A top International Monetary Fund official has urged China to deal with growing corporate debt levels.
Speaking at an economics conference on Saturday in Shenzhen, China, the IMF’s first deputy managing director David Lipton warned that China risked “serious detours” if it failed to do this while it was making its transition from a production to a consumption-oriented economy.
“Company debt problems today can become systemic debt problems tomorrow. Systemic debt problems can lead to much lower economic growth, or a banking crisis. Or both,” Mr Lipton said.
“Corporate debt remains a serious — and growing — problem that must be addressed immediately and with a commitment to serious reforms.
“With the rapid increase in credit growth in 2015 and early 2016, and the continued high rates of investment, the problem is growing.
“This is a key fault line in the Chinese economy. It is surely within China’s powers to address this problem. And it is important that China tackles it soon.”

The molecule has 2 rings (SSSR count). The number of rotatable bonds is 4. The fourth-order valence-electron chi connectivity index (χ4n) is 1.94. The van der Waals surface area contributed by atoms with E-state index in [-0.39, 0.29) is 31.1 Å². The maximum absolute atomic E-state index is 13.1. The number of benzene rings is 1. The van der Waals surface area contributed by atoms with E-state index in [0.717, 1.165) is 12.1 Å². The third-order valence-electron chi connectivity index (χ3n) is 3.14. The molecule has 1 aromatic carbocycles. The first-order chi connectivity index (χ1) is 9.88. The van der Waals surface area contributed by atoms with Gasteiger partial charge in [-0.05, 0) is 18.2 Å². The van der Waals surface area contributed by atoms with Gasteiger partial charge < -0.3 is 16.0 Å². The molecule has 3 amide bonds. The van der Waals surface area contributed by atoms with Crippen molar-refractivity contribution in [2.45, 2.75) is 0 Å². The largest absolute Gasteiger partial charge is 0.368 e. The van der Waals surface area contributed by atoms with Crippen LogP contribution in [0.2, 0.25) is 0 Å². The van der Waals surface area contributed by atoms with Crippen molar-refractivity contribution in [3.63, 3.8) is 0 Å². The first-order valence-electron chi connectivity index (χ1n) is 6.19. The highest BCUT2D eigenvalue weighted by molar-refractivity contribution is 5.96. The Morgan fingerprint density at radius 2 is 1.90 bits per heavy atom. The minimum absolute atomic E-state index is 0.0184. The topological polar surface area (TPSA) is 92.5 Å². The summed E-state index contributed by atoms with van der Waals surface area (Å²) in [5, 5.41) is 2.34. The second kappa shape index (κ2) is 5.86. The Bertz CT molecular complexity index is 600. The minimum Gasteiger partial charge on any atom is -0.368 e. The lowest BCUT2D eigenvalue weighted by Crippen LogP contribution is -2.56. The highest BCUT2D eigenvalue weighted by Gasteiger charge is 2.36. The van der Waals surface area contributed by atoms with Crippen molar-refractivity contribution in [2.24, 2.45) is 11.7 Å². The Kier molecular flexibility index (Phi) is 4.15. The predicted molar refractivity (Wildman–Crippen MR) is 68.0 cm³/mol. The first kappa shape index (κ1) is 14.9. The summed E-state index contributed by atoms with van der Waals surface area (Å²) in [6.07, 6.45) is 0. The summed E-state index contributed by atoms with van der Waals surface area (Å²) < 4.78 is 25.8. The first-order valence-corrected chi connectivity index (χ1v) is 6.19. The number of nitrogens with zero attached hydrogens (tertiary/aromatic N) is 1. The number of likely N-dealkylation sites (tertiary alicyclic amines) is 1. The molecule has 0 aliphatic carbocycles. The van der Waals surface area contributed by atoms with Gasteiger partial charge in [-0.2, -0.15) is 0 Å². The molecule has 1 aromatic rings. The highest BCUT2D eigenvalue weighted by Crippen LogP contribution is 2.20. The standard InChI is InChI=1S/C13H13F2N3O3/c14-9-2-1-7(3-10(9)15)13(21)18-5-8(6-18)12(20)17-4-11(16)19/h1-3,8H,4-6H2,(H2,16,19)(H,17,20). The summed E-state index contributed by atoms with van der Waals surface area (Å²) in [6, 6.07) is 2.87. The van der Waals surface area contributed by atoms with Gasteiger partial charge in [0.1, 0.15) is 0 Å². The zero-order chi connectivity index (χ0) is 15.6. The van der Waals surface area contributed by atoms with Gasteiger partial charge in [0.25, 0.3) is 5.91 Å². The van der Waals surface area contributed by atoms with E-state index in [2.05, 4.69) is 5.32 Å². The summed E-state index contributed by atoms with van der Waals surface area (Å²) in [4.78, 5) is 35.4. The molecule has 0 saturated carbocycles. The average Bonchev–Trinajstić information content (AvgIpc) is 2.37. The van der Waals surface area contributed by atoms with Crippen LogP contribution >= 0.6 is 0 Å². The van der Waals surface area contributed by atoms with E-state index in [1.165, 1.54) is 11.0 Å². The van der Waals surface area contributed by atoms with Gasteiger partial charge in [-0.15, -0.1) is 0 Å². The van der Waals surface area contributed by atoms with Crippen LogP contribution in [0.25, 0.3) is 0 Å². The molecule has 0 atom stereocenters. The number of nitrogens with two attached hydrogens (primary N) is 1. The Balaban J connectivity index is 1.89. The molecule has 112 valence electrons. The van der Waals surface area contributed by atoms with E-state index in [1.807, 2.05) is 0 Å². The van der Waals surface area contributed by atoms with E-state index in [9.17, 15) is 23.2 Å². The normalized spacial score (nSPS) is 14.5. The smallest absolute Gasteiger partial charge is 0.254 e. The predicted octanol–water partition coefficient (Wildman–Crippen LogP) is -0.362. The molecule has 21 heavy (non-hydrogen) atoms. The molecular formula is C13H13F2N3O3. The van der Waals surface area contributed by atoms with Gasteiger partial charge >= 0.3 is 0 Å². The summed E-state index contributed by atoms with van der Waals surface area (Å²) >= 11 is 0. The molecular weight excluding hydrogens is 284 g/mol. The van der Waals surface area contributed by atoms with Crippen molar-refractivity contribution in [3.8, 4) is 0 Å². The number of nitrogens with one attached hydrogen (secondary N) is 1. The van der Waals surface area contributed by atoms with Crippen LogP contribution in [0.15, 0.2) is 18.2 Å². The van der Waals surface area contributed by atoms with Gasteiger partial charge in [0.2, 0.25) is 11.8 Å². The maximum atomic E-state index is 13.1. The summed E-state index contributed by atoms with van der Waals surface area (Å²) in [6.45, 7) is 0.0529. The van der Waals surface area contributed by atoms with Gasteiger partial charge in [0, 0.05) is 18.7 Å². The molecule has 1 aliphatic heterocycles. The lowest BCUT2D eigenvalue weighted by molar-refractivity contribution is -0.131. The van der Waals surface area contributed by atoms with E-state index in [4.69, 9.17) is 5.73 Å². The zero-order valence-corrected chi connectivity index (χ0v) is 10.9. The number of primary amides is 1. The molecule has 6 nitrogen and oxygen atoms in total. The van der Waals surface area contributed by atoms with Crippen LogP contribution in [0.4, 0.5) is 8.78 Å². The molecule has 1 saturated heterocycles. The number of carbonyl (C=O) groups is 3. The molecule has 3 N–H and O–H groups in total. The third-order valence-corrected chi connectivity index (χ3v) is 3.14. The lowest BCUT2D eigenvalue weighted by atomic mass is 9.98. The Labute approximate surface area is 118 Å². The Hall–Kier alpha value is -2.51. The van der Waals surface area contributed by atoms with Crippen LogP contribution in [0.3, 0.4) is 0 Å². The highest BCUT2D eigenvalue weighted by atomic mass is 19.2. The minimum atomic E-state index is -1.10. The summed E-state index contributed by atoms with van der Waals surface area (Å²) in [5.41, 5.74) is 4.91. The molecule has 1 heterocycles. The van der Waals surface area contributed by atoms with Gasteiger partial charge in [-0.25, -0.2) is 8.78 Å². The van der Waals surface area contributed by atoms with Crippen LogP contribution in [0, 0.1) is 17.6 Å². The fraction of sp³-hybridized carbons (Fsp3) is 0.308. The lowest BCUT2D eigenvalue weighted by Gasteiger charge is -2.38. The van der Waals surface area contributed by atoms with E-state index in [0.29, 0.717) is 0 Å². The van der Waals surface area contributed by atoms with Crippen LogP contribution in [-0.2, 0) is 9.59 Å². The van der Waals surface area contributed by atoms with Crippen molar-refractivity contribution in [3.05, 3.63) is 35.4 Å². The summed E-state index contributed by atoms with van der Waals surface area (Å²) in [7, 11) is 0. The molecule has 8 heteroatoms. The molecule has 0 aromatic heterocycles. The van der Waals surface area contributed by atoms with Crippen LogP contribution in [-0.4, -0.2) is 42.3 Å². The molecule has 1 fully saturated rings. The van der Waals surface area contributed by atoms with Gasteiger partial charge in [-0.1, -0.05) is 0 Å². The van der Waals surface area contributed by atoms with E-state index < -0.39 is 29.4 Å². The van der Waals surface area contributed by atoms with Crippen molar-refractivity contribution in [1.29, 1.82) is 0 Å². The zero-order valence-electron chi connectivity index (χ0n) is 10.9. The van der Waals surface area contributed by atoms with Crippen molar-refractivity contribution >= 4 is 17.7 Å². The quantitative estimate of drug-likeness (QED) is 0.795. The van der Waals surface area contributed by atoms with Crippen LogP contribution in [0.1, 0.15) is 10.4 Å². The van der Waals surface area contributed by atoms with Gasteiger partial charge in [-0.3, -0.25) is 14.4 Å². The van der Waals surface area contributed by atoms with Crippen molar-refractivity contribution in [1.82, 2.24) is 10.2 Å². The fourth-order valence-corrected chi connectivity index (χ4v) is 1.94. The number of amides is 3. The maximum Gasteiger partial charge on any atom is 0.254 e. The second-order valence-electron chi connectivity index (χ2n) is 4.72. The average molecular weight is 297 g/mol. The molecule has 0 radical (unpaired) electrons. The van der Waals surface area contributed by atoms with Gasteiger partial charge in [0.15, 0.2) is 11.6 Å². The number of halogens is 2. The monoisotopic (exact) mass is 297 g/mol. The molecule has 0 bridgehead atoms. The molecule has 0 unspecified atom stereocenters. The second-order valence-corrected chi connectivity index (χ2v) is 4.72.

He said China had made only “limited progress” tackling corporate debt.
He put China’s total debt at 225 per cent of gross domestic product and corporate debt at 145 per cent.
China’s debt levels were “very high by any measure”, he said.
The IMF has expressed concern about a possible $1.3 trillion of loans to borrowers that aren’t making enough money to cover the interest.
Tom Orlik, a Bloomberg economist, has estimated that China’s debt is now at 247 per cent of GDP with the country accumulating debt faster than any Group of 20 nation.
The People’s Bank of China warned in its mid-year work report last week that Chinese government’s measures to reduce debt levels and over-capacity could make it more difficult for companies to raise funds and might increase bond default risks.